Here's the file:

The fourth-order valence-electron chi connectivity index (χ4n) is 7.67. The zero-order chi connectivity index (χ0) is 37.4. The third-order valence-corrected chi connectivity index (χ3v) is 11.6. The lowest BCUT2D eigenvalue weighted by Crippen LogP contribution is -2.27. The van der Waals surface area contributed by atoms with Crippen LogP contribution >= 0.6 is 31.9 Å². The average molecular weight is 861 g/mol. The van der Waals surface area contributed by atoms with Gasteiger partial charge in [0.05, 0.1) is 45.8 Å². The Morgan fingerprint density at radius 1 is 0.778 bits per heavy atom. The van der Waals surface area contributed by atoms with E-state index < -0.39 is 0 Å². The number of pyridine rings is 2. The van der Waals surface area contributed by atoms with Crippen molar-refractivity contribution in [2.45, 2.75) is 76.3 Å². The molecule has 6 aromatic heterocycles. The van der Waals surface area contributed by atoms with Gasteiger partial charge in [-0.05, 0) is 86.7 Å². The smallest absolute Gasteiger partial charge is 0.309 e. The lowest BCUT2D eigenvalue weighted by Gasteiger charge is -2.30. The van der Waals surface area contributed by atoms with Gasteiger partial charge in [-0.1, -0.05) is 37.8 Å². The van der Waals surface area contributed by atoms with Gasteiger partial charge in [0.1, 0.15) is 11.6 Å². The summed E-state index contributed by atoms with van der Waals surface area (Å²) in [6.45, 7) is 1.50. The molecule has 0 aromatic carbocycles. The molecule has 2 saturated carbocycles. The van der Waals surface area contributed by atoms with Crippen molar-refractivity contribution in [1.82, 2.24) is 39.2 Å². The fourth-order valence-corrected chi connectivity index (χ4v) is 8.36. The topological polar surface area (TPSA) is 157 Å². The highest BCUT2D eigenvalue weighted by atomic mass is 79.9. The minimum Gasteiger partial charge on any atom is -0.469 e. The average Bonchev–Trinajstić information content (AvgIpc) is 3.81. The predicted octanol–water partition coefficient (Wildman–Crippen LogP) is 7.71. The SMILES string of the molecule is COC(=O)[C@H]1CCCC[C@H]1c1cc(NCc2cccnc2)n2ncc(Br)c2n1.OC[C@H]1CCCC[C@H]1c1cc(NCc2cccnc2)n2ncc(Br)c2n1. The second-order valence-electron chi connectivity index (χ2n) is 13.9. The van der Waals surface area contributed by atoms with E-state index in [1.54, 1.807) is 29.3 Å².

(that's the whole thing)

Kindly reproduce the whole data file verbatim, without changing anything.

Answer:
The fourth-order valence-electron chi connectivity index (χ4n) is 7.67. The zero-order chi connectivity index (χ0) is 37.4. The third-order valence-corrected chi connectivity index (χ3v) is 11.6. The lowest BCUT2D eigenvalue weighted by Crippen LogP contribution is -2.27. The van der Waals surface area contributed by atoms with Crippen LogP contribution >= 0.6 is 31.9 Å². The average molecular weight is 861 g/mol. The van der Waals surface area contributed by atoms with Gasteiger partial charge in [0.05, 0.1) is 45.8 Å². The Morgan fingerprint density at radius 1 is 0.778 bits per heavy atom. The van der Waals surface area contributed by atoms with E-state index < -0.39 is 0 Å². The number of pyridine rings is 2. The van der Waals surface area contributed by atoms with Crippen molar-refractivity contribution in [2.45, 2.75) is 76.3 Å². The molecule has 6 aromatic heterocycles. The van der Waals surface area contributed by atoms with Gasteiger partial charge in [-0.05, 0) is 86.7 Å². The smallest absolute Gasteiger partial charge is 0.309 e. The lowest BCUT2D eigenvalue weighted by Gasteiger charge is -2.30. The van der Waals surface area contributed by atoms with Gasteiger partial charge in [-0.1, -0.05) is 37.8 Å². The van der Waals surface area contributed by atoms with Gasteiger partial charge in [0.1, 0.15) is 11.6 Å². The summed E-state index contributed by atoms with van der Waals surface area (Å²) in [6.45, 7) is 1.50. The molecule has 0 aromatic carbocycles. The molecule has 2 saturated carbocycles. The van der Waals surface area contributed by atoms with Crippen molar-refractivity contribution in [1.82, 2.24) is 39.2 Å². The fourth-order valence-corrected chi connectivity index (χ4v) is 8.36. The topological polar surface area (TPSA) is 157 Å². The highest BCUT2D eigenvalue weighted by atomic mass is 79.9. The minimum Gasteiger partial charge on any atom is -0.469 e. The average Bonchev–Trinajstić information content (AvgIpc) is 3.81. The predicted octanol–water partition coefficient (Wildman–Crippen LogP) is 7.71. The SMILES string of the molecule is COC(=O)[C@H]1CCCC[C@H]1c1cc(NCc2cccnc2)n2ncc(Br)c2n1.OC[C@H]1CCCC[C@H]1c1cc(NCc2cccnc2)n2ncc(Br)c2n1. The second-order valence-electron chi connectivity index (χ2n) is 13.9. The van der Waals surface area contributed by atoms with E-state index in [1.54, 1.807) is 29.3 Å².